Saturday, 23 April 2011

130: The Age of Steam

CAUTION: Yen's blog contains harsh language and even harsher notions of propriety. Reader discretion is advised.

Edinburgh. Where it rains.

I'm on a train as I write this. The excitement, eh? Whizzing through the English countryside at speeds approaching the limits the frail human condition can stand! Isn't it..? Hmm? Nah, me neither, really.

As we left King's Cross, I picked up my copy of Andrew Martin's 'The Necropolis Railway', a Victorian murder mystery set around the railway sheds of Waterloo, and the passenger opposite me was reading some book or other about 'Great Rail Journeys of the UK' that she'd bought from WHS (sticker still on the front). Distracted by the movement, and looking out of the window of this unfamiliar train, the landscape got greener as we got faster and left London behind. It occurred to me that we'd be in Edinburgh in just four and a half hours, and how marvellous these new fangled trains are! Maybe I should pull out my laptop and fuse the age of steam with this digital contraption at my fingertips? At the very least, I should see if I can get free WiFi*.

And so, I opened the computer and set about writing a piece regarding my childhood fascination with all things rail-based… Then I remembered I'm not that fussed about them, actually.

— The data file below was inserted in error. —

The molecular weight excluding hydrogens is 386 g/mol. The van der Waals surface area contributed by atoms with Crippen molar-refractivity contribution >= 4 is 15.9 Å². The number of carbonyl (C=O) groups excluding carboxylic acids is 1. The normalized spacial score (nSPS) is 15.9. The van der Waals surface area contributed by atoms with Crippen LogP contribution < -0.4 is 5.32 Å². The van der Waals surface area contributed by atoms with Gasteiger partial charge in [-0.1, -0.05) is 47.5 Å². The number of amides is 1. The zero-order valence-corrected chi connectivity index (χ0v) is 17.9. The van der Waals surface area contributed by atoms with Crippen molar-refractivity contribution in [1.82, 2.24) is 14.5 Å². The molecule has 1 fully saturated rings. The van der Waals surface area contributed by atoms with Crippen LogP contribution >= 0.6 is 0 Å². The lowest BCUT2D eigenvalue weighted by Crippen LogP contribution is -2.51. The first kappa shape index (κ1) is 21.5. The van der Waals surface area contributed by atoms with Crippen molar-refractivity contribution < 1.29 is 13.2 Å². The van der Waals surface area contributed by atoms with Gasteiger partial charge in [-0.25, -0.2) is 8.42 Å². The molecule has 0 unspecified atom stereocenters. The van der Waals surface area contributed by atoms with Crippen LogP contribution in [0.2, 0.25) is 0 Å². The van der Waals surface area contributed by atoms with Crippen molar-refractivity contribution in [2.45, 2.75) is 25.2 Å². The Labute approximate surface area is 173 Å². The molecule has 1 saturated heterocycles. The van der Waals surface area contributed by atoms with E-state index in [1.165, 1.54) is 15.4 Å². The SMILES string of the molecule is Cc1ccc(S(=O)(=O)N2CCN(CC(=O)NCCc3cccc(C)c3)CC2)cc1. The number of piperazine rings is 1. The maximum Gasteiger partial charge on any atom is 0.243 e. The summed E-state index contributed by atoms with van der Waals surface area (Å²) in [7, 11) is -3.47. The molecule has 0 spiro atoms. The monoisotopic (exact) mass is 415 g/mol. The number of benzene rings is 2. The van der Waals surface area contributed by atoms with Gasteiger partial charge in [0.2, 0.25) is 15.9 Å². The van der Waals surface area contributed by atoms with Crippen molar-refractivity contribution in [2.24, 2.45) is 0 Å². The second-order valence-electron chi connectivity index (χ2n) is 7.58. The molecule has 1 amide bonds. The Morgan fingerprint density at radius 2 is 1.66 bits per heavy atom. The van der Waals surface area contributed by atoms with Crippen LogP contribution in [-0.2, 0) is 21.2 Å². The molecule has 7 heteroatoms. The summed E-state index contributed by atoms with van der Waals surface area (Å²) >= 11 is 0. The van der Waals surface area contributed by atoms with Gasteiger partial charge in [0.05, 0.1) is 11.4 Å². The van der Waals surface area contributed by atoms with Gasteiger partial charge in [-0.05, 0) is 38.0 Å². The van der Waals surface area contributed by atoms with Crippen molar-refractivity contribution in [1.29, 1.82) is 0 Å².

As a nipper, we made most of our journeys by car, with my mum taking the wheel for journeys around as far south as Scarborough, and as far north as Edinburgh (we lived just outside of Durham, so that's about a 150 mile radius, I think). Day trips to Blackpool (and there were many) were courtesy of Bob Smith's Coaches of Langley Park, and once I was old enough to be knocking about on my own, I'd get the bus over to Newcastle for records and beer etc. There is a train line that runs from Durham, through Chester-le-Street and into Newcastle, but we just used to end up getting the bus (the cheaper, but slower option). I think the train stations seemed so far away from where we wanted to be that we couldn't be arsed to walk the extra distance, and pay more for the journey.